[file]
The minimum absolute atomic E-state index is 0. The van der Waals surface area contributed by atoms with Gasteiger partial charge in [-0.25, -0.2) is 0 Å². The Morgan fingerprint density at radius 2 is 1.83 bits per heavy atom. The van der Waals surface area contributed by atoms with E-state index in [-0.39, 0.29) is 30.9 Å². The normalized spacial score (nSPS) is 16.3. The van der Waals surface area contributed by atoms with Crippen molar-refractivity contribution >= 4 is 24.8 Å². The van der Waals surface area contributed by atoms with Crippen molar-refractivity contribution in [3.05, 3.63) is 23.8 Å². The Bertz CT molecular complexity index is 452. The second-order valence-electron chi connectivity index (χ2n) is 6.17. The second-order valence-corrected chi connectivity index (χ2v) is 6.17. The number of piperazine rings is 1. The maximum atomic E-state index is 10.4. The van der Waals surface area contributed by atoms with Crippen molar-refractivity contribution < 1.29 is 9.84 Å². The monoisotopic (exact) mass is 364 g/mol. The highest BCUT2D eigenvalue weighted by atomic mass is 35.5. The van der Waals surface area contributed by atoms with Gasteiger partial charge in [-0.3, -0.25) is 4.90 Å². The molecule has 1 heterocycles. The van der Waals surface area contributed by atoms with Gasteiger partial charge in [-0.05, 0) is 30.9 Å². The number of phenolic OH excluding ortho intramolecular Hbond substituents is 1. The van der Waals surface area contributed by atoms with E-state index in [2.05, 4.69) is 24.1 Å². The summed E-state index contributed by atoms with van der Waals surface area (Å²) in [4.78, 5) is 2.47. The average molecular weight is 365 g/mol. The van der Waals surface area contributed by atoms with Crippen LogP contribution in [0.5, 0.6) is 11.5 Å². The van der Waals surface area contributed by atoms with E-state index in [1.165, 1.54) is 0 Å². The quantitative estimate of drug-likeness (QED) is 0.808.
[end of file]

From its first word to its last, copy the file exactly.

The minimum absolute atomic E-state index is 0. The van der Waals surface area contributed by atoms with Gasteiger partial charge in [-0.25, -0.2) is 0 Å². The Morgan fingerprint density at radius 2 is 1.83 bits per heavy atom. The van der Waals surface area contributed by atoms with E-state index in [-0.39, 0.29) is 30.9 Å². The normalized spacial score (nSPS) is 16.3. The van der Waals surface area contributed by atoms with Crippen molar-refractivity contribution >= 4 is 24.8 Å². The van der Waals surface area contributed by atoms with Crippen molar-refractivity contribution in [3.05, 3.63) is 23.8 Å². The Bertz CT molecular complexity index is 452. The second-order valence-electron chi connectivity index (χ2n) is 6.17. The second-order valence-corrected chi connectivity index (χ2v) is 6.17. The number of piperazine rings is 1. The maximum atomic E-state index is 10.4. The van der Waals surface area contributed by atoms with Crippen molar-refractivity contribution < 1.29 is 9.84 Å². The monoisotopic (exact) mass is 364 g/mol. The highest BCUT2D eigenvalue weighted by atomic mass is 35.5. The van der Waals surface area contributed by atoms with Gasteiger partial charge in [-0.3, -0.25) is 4.90 Å². The molecule has 1 heterocycles. The van der Waals surface area contributed by atoms with Gasteiger partial charge in [-0.05, 0) is 30.9 Å². The number of phenolic OH excluding ortho intramolecular Hbond substituents is 1. The van der Waals surface area contributed by atoms with E-state index in [2.05, 4.69) is 24.1 Å². The summed E-state index contributed by atoms with van der Waals surface area (Å²) in [4.78, 5) is 2.47. The average molecular weight is 365 g/mol. The van der Waals surface area contributed by atoms with Crippen LogP contribution in [0.5, 0.6) is 11.5 Å². The van der Waals surface area contributed by atoms with E-state index in [1.165, 1.54) is 0 Å². The quantitative estimate of drug-likeness (QED) is 0.808.